Kids can be made to feel useful and get prepared at the same time by helping put together the family disaster kit and their own “survival activity kit.” The kit could include a few games, writing and drawing items, books, stuffed animal, and pillow or blanket. Helping make plans and knowing what to expect helps kids feel more in control during events that may be frightening for everybody.

Helping the children in your family be prepared for what to do before, during, and after a hurricane will help them cope and feel safe, making it easier for adults to cope, too.
Have a Plan in Place for your Pets
For many of us, pets are an important part of our families. Plan ahead how to care for them during a disaster, whether you evacuate or shelter in place.

Pack an emergency supply kit for your pets and keep it ready at all times. The kit should include enough food, water, and medicine for five days. Have pets' medical history and veterinary records in the kit along with toys to entertain them for a long car trip, or for several hours indoors. Be sure to pack food and water bowls, litter, a litter box, litter scoop, and plastic bags for their waste.

Remember to keep pets’ identification tags on them all the time. Have your name and address on the tag along with your cell phone number. When a disaster occurs, many things can go wrong. If you evacuate and your pet gets lost, you will need a phone number on the identification tag where you can be reached.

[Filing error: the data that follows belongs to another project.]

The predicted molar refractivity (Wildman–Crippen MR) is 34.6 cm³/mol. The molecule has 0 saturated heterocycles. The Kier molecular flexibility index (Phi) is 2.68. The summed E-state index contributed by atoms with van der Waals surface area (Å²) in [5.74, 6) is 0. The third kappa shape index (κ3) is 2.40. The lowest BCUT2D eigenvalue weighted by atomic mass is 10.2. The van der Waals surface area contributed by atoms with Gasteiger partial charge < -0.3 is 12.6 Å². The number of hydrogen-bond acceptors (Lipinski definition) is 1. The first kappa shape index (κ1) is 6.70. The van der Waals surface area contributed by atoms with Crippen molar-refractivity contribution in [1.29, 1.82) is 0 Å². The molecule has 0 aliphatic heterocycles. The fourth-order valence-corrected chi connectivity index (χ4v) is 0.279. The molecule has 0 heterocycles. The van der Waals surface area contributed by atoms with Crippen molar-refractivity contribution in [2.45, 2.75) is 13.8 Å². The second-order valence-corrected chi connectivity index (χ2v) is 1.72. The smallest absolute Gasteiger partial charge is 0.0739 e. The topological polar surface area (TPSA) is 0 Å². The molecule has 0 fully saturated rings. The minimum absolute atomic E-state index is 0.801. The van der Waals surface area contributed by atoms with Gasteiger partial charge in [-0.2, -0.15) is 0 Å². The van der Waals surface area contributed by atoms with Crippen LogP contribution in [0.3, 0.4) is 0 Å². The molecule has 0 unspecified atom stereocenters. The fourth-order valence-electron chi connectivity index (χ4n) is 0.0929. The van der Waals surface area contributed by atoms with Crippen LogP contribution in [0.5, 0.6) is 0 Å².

Purchase a pet carrier before a disaster strikes. The carrier should be large enough to comfortably accommodate your pet. When you make your family disaster plan, call ahead to the community where you will evacuate and see which hotels accept pets. You can also consider boarding your pet in a kennel. Once you have located a hotel, call to find a kennel that is near the hotel where you will be staying. Ask if they are open seven days a week. It would be best to board your pet at a location that is open on weekdays and weekends. You never know what day of the week you will need to evacuate, or when you will be able to return home.

Don't forget pets when preparing your family disaster plan, and remember to give them plenty of reassurance throughout the storm or evacuation.